Thousands of individuals have their lives dissected by strangers on Tattle Life, celebrities including Stacey Solomon, Zoe Sugg and Sophie Hinchliffe (better known as cleaning influencer Mrs Hinch, who is a target of particularly vicious comments on Tattle Life), and less well known Instagrammers with fewer than 10,000 followers. And although there may only be a few thousand different dedicated threads, the volume of comments shows the true breadth of the site: in the subsection of “Instagrammers”, which includes 2,000 threads, the number of total comments surpasses one million. This is staggering when you consider the site is less than three years old.
Lucy, 24, based in south-east England, was surprised to discover her Tattle Life thread; after all, she only had 11,000 Instagram followers. “I thought I’d be way too irrelevant to ever end up on those kinds of sites,” she told me. “I don’t even count myself as an influencer.”
She said she initially saw commenters hypothesising about her past relationships and current partner, but then began to see more discussions about where she lived, what she ate, comments about her weight gain and even invasive details about different members of her family.
“It was weird to see my life being ripped apart by strangers, and mostly annoying to see just how many assumptions were plain wrong,” she told me. “These commenters act so high and mighty, and are definitely the sort of people who would think calling someone fat or demanding to know if they were pregnant in real life is horrifying. Do they think the person will just never see it? Or do they not care when they’re granted anonymity?”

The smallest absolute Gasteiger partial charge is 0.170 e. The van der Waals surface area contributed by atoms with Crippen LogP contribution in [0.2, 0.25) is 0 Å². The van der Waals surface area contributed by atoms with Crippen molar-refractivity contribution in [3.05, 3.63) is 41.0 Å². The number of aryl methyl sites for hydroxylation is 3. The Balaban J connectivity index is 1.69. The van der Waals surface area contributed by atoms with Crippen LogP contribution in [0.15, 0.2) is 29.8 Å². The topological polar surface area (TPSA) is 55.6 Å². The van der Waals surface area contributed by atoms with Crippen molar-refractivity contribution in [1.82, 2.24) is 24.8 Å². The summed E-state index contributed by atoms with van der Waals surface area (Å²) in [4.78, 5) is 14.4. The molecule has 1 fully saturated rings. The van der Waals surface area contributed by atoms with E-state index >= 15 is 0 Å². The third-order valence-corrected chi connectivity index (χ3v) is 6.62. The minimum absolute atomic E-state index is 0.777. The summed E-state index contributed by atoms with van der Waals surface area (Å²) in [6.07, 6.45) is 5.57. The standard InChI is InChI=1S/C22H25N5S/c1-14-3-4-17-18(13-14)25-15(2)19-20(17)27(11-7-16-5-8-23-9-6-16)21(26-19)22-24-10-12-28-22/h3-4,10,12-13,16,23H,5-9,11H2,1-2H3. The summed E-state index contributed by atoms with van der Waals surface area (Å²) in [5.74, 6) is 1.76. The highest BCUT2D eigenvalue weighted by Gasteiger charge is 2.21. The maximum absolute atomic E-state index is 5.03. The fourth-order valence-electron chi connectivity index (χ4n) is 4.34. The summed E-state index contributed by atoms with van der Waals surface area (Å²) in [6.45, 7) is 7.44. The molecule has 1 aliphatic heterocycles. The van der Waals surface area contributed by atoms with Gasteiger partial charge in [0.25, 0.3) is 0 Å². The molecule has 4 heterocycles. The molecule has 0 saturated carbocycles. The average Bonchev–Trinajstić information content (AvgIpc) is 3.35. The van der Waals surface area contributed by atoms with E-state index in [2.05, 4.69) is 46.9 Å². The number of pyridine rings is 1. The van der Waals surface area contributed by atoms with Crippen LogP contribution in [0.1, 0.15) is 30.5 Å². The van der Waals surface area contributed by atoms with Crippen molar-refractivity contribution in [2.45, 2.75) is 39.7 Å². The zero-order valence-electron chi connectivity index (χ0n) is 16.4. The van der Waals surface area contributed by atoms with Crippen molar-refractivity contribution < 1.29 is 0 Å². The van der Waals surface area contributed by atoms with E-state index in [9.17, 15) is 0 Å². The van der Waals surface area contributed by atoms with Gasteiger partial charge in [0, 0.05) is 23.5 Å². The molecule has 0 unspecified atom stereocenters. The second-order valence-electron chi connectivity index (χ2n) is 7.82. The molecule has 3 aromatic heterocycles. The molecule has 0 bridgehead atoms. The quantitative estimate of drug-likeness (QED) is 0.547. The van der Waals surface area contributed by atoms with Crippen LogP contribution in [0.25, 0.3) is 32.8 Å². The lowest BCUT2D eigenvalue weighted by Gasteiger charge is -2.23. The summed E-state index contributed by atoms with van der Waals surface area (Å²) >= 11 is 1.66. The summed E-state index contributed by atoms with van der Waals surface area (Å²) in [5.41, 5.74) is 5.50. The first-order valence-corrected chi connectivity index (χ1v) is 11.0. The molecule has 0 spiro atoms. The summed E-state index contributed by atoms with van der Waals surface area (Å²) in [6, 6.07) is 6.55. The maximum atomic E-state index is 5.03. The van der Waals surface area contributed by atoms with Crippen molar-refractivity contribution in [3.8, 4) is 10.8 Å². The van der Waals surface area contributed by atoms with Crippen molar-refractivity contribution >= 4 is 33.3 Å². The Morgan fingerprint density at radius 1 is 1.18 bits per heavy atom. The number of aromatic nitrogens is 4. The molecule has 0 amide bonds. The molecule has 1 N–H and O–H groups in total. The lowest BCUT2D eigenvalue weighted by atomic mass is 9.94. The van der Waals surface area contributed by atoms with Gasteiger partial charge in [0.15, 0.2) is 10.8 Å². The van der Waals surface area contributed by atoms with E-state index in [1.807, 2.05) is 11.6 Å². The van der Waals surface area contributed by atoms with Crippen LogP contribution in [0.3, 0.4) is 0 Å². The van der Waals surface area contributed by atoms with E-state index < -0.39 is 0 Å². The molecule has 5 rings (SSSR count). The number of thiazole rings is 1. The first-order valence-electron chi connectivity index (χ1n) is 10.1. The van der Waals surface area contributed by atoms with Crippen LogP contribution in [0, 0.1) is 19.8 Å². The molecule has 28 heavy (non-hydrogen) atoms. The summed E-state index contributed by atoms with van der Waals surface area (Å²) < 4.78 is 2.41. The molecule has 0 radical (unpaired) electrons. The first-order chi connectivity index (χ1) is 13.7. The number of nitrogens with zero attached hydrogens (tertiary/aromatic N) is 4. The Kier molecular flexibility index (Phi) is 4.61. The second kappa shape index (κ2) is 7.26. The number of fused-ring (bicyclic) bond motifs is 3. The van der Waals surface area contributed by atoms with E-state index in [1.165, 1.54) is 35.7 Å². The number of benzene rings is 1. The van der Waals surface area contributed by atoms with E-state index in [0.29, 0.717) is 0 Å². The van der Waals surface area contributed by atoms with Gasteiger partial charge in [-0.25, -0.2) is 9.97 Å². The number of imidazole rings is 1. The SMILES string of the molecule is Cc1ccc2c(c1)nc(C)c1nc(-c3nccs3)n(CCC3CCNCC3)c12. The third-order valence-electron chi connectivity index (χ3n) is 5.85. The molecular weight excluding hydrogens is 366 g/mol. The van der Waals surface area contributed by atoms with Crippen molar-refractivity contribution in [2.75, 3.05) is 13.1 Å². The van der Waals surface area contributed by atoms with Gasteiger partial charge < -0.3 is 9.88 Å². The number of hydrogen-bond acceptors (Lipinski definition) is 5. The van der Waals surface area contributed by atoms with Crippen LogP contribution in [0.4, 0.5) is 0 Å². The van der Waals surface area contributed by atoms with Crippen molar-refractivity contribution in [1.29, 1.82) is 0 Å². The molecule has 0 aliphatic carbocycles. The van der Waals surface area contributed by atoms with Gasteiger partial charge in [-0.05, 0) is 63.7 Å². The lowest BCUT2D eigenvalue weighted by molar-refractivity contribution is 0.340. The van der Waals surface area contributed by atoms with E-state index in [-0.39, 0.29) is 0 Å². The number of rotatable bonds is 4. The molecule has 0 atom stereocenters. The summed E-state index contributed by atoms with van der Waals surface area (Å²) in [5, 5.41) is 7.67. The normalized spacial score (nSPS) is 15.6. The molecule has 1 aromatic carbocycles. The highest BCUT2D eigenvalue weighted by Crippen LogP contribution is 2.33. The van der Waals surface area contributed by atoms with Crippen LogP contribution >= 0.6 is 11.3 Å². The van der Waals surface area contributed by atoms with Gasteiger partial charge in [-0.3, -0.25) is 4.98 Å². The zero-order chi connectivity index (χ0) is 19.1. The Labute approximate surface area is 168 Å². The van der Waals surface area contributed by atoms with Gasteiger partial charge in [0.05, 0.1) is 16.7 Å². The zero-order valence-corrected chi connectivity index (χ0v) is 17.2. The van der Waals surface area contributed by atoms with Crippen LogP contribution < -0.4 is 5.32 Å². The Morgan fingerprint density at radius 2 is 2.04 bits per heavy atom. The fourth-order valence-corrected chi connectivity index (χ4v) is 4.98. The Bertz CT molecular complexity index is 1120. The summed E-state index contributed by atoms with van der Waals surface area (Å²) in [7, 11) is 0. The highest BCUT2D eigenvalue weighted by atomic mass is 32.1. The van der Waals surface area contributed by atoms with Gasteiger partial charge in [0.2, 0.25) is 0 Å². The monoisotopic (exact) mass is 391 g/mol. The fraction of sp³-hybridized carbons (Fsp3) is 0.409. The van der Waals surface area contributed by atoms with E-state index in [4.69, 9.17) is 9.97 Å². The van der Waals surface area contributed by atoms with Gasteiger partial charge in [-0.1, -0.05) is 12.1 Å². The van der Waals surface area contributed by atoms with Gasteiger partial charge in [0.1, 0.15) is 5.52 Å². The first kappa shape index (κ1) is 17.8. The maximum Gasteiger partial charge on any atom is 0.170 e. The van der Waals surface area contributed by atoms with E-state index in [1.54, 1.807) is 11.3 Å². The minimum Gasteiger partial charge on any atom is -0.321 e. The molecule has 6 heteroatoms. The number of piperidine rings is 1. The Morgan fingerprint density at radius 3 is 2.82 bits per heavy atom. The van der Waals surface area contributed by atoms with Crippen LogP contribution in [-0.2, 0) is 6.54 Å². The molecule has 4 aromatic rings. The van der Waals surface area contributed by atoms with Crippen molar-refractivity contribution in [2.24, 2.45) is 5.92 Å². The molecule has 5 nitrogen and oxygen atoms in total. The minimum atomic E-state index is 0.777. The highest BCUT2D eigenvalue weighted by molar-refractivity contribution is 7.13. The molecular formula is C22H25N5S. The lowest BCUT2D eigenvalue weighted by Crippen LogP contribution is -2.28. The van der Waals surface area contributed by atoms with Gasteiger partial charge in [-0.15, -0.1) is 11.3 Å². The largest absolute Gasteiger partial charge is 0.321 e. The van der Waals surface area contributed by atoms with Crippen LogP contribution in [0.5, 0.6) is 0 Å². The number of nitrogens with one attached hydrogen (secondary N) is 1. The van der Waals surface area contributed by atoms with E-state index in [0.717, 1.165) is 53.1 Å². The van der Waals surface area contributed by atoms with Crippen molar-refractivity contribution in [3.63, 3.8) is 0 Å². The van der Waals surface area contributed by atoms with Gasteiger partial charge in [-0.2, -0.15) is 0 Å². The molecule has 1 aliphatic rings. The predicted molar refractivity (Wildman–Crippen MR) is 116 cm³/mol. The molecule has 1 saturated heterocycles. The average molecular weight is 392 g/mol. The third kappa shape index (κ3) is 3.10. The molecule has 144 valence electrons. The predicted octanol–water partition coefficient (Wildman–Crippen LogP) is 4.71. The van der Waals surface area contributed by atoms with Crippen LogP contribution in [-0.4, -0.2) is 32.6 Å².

Two things about Tattle Life comments struck Lucy as different from the type of feedback she’d experienced on other social media sites. First, almost all of the comments came from people who described themselves as middle-aged women. “I typically get a few abusive messages a week, usually from men,” she told me. “But on Tattle Life I seem to rile up much older women.”
Second was what Lucy described as the “sheer dedication” to “getting to the bottom” of highly personal elements of her life.
“They seem incredibly invested in a way I have never felt about a stranger,” she said. “In some ways, it was actually quite satisfying to read some of the comments – to think, well you don’t know the full story, so you can scramble about looking for an ‘answer’ as much as you like. You’ll never get to the right one.” Lucy told me she’d occasionally thought about replying to set the record straight, but realised there is no way to truly satisfy her commenters.
When speaking to influencers off the record, many cited a common Tattle Life phenomenon pushed them to remain anonymous: they’d been “doxxed” – users had figured out where they lived, and put that information in the public domain.
Many influencers, particularly those who have achieved a certain level of fame and who integrate home content into their feeds, have fallen victim to doxxing. Eimear Varian Barry, an Irish influencer based in Surrey, wrote for Grazia last year about a link to her house sale being shared on the site. “[They] said that they’ll ‘come and visit’. I can’t even tell you how terrifying it is to see that. It all makes me very paranoid,” she said. “I couldn’t join the WhatsApp group for the school mums… I would get jumpy at cars driving past the house.”